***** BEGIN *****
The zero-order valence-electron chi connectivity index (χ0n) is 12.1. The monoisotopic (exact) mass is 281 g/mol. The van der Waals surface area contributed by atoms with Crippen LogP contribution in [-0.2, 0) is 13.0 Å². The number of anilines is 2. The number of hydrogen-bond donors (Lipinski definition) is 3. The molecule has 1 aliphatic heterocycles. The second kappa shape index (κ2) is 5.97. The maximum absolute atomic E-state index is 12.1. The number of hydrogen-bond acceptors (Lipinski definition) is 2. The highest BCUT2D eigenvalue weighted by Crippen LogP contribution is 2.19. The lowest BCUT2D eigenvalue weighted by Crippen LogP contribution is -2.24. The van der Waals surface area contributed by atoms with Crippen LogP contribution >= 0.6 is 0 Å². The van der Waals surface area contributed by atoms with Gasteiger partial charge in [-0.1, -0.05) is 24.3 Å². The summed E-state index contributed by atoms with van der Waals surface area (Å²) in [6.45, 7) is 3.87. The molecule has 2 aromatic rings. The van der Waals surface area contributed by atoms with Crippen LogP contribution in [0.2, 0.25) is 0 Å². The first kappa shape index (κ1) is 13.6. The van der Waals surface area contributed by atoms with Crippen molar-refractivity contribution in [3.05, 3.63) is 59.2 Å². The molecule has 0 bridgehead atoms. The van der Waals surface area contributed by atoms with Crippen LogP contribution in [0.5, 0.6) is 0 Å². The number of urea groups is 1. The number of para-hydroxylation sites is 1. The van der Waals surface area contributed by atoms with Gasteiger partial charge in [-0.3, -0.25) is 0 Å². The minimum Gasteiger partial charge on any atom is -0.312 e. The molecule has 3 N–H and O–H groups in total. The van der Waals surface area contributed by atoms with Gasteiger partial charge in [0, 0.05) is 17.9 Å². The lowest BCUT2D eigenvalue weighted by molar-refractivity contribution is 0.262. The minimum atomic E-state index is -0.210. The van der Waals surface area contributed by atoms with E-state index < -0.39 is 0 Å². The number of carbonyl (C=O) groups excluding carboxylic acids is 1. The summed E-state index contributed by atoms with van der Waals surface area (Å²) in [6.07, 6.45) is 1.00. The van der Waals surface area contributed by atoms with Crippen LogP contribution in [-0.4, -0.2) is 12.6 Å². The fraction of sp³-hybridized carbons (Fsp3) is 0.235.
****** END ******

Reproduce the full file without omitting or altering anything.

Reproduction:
The zero-order valence-electron chi connectivity index (χ0n) is 12.1. The monoisotopic (exact) mass is 281 g/mol. The van der Waals surface area contributed by atoms with Crippen LogP contribution in [-0.2, 0) is 13.0 Å². The number of anilines is 2. The number of hydrogen-bond donors (Lipinski definition) is 3. The molecule has 1 aliphatic heterocycles. The second kappa shape index (κ2) is 5.97. The maximum absolute atomic E-state index is 12.1. The number of hydrogen-bond acceptors (Lipinski definition) is 2. The highest BCUT2D eigenvalue weighted by Crippen LogP contribution is 2.19. The lowest BCUT2D eigenvalue weighted by Crippen LogP contribution is -2.24. The van der Waals surface area contributed by atoms with Crippen LogP contribution >= 0.6 is 0 Å². The van der Waals surface area contributed by atoms with Gasteiger partial charge in [-0.1, -0.05) is 24.3 Å². The summed E-state index contributed by atoms with van der Waals surface area (Å²) in [6.45, 7) is 3.87. The molecule has 2 aromatic rings. The van der Waals surface area contributed by atoms with Crippen LogP contribution in [0.2, 0.25) is 0 Å². The first kappa shape index (κ1) is 13.6. The van der Waals surface area contributed by atoms with Crippen molar-refractivity contribution in [3.05, 3.63) is 59.2 Å². The molecule has 0 bridgehead atoms. The van der Waals surface area contributed by atoms with Crippen LogP contribution in [0.5, 0.6) is 0 Å². The number of urea groups is 1. The number of para-hydroxylation sites is 1. The van der Waals surface area contributed by atoms with Gasteiger partial charge in [-0.3, -0.25) is 0 Å². The minimum Gasteiger partial charge on any atom is -0.312 e. The molecule has 3 N–H and O–H groups in total. The van der Waals surface area contributed by atoms with Gasteiger partial charge in [0, 0.05) is 17.9 Å². The lowest BCUT2D eigenvalue weighted by molar-refractivity contribution is 0.262. The minimum atomic E-state index is -0.210. The van der Waals surface area contributed by atoms with E-state index < -0.39 is 0 Å². The number of carbonyl (C=O) groups excluding carboxylic acids is 1. The summed E-state index contributed by atoms with van der Waals surface area (Å²) in [6.07, 6.45) is 1.00. The van der Waals surface area contributed by atoms with Crippen LogP contribution in [-0.4, -0.2) is 12.6 Å². The fraction of sp³-hybridized carbons (Fsp3) is 0.235.